, I put “failure” in the title because it won't work in secondary progressive. The animal models predicted that. Even though a regulatory panel had us start there, it didn't hurt but didn't help. This won't work in progressive disease and you shouldn't try it there. Where any immune-based therapy works an MS is relapsing, so then we focused there.
Nobody had done randomized trials, so when we did, we selected people having frequent relapses despite at least upfront therapy. Many had had more than just interferon or glatiramer acetate, they used the other drugs as well but were still having 2 or more relapses in the last year that were confirmed relapses. That group did very well because this is designed for inflammatory MS—the more inflammatory, the better the response for the treatment.
The results turned out even better. When we started, we had little to go on to predict because it was a reasonable guess based on what was available in the literature, which was very little. That guess was 110 patients, and with that, we had very high p-values of less than .001, on almost all on our primary outcomes and almost all our secondary outcomes because it ended up being even more effective than we thought. We predicted the difference would be large and so we would be able to do a smaller number of patients, and, in fact, that held that very true. Even better than we thought. I think it's because of the selection—that's the key.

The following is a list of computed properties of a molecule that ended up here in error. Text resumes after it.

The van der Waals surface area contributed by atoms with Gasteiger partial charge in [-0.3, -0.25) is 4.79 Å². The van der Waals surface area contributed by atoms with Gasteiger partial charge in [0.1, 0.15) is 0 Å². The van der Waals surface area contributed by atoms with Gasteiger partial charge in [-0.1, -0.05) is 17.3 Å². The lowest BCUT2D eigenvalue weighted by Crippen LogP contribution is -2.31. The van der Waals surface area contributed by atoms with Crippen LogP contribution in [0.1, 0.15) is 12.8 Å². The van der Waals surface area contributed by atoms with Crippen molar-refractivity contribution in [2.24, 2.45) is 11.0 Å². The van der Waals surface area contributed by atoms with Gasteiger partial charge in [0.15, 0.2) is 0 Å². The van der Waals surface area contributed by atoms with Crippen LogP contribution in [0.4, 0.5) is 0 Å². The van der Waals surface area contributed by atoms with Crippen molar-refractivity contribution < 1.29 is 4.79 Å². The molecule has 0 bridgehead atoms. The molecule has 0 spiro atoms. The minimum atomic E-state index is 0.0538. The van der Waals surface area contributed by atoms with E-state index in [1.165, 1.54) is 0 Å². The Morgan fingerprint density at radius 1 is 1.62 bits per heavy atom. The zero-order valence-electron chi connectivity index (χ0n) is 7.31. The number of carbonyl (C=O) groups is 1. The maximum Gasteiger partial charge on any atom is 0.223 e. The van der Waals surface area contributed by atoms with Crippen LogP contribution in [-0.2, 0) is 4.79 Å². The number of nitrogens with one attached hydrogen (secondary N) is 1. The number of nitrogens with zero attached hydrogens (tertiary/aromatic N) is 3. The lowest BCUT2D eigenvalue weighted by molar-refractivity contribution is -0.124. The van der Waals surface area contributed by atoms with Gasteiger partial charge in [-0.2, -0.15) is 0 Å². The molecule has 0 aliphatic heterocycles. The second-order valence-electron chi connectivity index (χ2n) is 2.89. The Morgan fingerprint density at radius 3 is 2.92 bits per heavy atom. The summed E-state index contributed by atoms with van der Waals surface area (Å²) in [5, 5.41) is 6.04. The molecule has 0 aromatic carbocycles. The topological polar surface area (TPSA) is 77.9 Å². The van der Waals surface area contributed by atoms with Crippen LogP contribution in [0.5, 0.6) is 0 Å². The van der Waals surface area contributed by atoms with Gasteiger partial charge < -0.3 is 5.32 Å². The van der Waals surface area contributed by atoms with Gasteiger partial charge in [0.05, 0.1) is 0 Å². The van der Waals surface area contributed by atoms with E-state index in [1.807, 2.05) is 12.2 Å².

Were any data or subgroup analyses surprising or unexpected in any way?
We were asked to look at the subgroup on the control arm that got natalizumab because we were allowing the treating neurologists, who was blinded to treat with what he or she thought was the best judgment as long as it was an FDA-approved drug. It was surprisingly more effective in natalizumab and subgroup analysis, but that could be potentially misleading because people the treating neurologist may have selected natalizumab because they thought the patients were worst actors upfront.